Teen’s latest obsession: themselves

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Teen’s latest obsession: themselves

The rise of social media has lead to a huge and inherently harmful increase in teen narcissism.

The rise of social media has lead to a huge and inherently harmful increase in teen narcissism.

Maddie Beischel

The rise of social media has lead to a huge and inherently harmful increase in teen narcissism.

Maddie Beischel

Maddie Beischel

The rise of social media has lead to a huge and inherently harmful increase in teen narcissism.

Bella Rinne, Opinions Editor

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In a world of selfies and Tik Tok fame at one’s fingertips, it’s no surprise that the ever-growing presence of social media has contributed to the impression that teens are more narcissistic than ever. 

Think about the last time you went through your Instagram feed or For You page: how often do you see another facetuned bikini selfie or a sultry E-boy glaring at the camera in hopes to go viral? This growing obsession with oneself has astronomically increased due to one collective idea: putting one’s face online and getting a couple thousand likes equates to self-worth. 

This frustration with the behavior of a new era isn’t news; there have been reports for centuries of complaints regarding the young generation and their entitlement to self-obsession. However, this new factor to harness one’s narcissism has not only encouraged a sense of egocentricity, but exacerbated its effects. Social media now has a heavy influence on teenage entertainment and interaction, and the associated addiction has lead to narcissism both in terms of vanity and a need for validation, prohibiting interpersonal connection and empathy for others.

Jean Twenge, an associate professor of psychology at San Diego State University, conducted a series of research that conveyed how the rise of social connection and apps have influenced narcissistic tendencies in young people. In its polls, over half of students aged 18-25 agreed they use social media for “self-promotion, narcissism, and attention-seeking.” 

This newfound data is clearly evident in the media: feeds consist of meticulously edited or photoshopped pictures to look the “best,” girls spread out on a beach to show off a newly-toned summer body, or selfies are deleted if they only reach 100 instead of 300 likes. Tik Tok is notoriously known to amplify this twisted mindset by making particular videos go “viral,” gaining hundreds of thousands of views, even if it’s just a boy looking pretty. In an attempt to shed a longstanding obsession with their appearance in a positive light, teens present their photos or videos as a form of “body positivity” that boosts their self esteem. But how are we to differentiate the use of social media as a means of empowerment versus a crutch to preserve one’s delicate ego?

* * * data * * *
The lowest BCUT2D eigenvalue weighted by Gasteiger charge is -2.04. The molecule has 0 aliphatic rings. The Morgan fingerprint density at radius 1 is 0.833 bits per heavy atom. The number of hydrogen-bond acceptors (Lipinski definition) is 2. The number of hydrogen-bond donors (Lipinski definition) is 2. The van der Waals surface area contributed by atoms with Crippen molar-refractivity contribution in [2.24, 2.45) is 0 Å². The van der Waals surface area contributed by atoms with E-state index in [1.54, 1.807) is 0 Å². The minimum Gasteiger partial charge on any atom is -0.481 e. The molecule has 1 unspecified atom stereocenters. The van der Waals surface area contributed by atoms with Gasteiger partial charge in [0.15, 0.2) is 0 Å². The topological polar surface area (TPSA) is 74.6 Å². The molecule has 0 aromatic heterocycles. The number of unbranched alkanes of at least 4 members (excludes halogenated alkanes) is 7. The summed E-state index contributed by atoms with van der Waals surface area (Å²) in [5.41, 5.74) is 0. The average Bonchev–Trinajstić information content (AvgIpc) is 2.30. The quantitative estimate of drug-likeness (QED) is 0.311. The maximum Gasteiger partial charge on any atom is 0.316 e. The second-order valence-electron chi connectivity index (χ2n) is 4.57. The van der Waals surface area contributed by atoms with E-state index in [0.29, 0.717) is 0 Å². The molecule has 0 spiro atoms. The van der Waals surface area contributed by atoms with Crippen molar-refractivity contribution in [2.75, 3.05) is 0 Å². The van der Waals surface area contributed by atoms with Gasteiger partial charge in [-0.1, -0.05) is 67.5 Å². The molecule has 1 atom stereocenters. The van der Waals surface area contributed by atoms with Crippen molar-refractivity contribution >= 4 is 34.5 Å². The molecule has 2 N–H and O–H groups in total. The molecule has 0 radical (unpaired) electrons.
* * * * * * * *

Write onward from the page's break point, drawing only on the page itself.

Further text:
It’s important to determine how self-esteem differs from narcissism. Self esteem is built on our achievements and values, creating a platform for successful growth and reason to share it with others. Narcissism, however, is often portrayed as an unhealthy drive to be known as the best, only focusing on oneself. In this case, altering photos to shed a more appealing light on yourself and your lifestyle, or especially your physical appearance, highlights a fundamental issue in this generation: they want to be the best, the hottest, the most athletic and any other superlative imaginable. This growing affinity for superiority is the driving force of the narcissism in today’s society.

Shedding the narcissistic tendencies social media implicitly identifies as the “norm” will not only allow for more compassion and servitude among the new generation, but it teaches them that there’s more to life than selfies. Delete facetune and put the phone away: focusing on each other and enjoying the fleeting moments of authentic engagement will benefit much more than any number of likes will.